The more automated investors get, the faster the best loans will sell out. I’m still hand picking loans with filters right after they are released. It is clear the the right tail of the bell curve, and many of you here, have automated that process outside of LC tools and are out competing me on speed. However, I can still find enough qualified loans to continue cherry picking what has historically been great performers.


PS I view 3 to 5 years as a near eternity with any new Tech related product or service. Part of how you frame this thread depends on your view of time frames. I have a long term view of peer to peer lending but a short term view of the current algorithms and especially the competition. Right now, most changes seem to be from folks like yall and big money moving in.

Feb. 24, 2015 9:49 am

“The more automated investors get, the faster the best loans will sell out”.

The presumption being, of course, that we (collectively) know which loans are the best loans beforehand and will go after those loans preferentially. I’m not so sure we do know which loans are the best, or that we know better than LC or Prosper. I like to think I do, but I could just be fooling myself.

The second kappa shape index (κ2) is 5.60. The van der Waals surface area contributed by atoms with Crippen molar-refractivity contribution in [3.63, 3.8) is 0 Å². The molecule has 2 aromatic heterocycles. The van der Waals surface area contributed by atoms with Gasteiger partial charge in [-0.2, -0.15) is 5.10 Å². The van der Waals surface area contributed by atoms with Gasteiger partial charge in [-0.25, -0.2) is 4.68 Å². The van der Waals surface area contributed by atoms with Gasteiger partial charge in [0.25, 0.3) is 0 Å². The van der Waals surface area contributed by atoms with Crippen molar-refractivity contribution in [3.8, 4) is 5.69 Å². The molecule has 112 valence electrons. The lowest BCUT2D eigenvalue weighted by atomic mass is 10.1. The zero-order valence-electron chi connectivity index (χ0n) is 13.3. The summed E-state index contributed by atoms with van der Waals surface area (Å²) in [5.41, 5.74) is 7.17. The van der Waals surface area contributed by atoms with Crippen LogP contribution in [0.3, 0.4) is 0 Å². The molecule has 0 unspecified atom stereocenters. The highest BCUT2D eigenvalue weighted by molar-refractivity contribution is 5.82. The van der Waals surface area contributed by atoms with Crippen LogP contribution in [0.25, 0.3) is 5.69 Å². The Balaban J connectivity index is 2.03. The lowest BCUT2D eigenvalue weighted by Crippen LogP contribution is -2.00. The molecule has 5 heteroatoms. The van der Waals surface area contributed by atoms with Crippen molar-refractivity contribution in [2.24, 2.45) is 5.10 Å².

Before running my own back testing on Nickelsteamroller, I thought I had a pretty good intuitive idea about what might constitute a good loan. I was amazed at how far off my intuition was. Several criteria that I thought would be important didn’t seem to make a lick of difference. For now, my filters only concentrate on income amount (the higher, the better), credit inquiries (zero), and specific loan categories (I filter out just a few categories). These seem to be winning strategies, but the devil is in the details.

Even if one plugs in these filters and confirms that over the past several years a certain filter set resulted in a higher than average return (due to a lower default rate), it takes complex statistical analysis to be able to determine the probability that such filter criteria are actually statistically significant. And as always, past performance is not necessarily indicative of future results. After all, one individual’s winning formula could simply be luck. For a good discussion on how we humans are prone to make patterns where none exist, I recommend the book “Fooled By Randomness”.